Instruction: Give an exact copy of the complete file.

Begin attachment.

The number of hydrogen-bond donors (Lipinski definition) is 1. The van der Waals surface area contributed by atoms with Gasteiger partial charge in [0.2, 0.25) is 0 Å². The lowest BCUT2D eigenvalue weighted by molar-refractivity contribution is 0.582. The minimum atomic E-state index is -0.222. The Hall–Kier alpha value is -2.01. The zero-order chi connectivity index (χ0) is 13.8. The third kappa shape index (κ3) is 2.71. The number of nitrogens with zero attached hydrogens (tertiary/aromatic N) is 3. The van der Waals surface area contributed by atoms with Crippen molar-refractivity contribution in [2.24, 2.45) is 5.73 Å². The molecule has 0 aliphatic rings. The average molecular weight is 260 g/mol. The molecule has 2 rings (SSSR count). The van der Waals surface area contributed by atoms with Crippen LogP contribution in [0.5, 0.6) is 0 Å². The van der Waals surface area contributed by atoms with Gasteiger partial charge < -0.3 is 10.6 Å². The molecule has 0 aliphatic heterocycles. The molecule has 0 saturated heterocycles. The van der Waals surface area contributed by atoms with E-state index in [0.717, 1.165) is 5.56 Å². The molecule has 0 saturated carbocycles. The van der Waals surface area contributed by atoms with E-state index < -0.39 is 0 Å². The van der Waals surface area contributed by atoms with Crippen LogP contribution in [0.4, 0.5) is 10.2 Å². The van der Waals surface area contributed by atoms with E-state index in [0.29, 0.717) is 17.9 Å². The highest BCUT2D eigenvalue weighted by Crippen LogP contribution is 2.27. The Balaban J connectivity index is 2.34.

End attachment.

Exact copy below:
The number of hydrogen-bond donors (Lipinski definition) is 1. The van der Waals surface area contributed by atoms with Gasteiger partial charge in [0.2, 0.25) is 0 Å². The lowest BCUT2D eigenvalue weighted by molar-refractivity contribution is 0.582. The minimum atomic E-state index is -0.222. The Hall–Kier alpha value is -2.01. The zero-order chi connectivity index (χ0) is 13.8. The third kappa shape index (κ3) is 2.71. The number of nitrogens with zero attached hydrogens (tertiary/aromatic N) is 3. The van der Waals surface area contributed by atoms with Crippen molar-refractivity contribution in [2.24, 2.45) is 5.73 Å². The molecule has 0 aliphatic rings. The average molecular weight is 260 g/mol. The molecule has 2 rings (SSSR count). The van der Waals surface area contributed by atoms with Crippen LogP contribution in [0.5, 0.6) is 0 Å². The van der Waals surface area contributed by atoms with Gasteiger partial charge < -0.3 is 10.6 Å². The molecule has 0 aliphatic heterocycles. The molecule has 0 saturated heterocycles. The van der Waals surface area contributed by atoms with E-state index in [0.717, 1.165) is 5.56 Å². The molecule has 0 saturated carbocycles. The van der Waals surface area contributed by atoms with E-state index < -0.39 is 0 Å². The van der Waals surface area contributed by atoms with Crippen LogP contribution in [0.4, 0.5) is 10.2 Å². The van der Waals surface area contributed by atoms with E-state index in [0.29, 0.717) is 17.9 Å². The highest BCUT2D eigenvalue weighted by Crippen LogP contribution is 2.27. The Balaban J connectivity index is 2.34.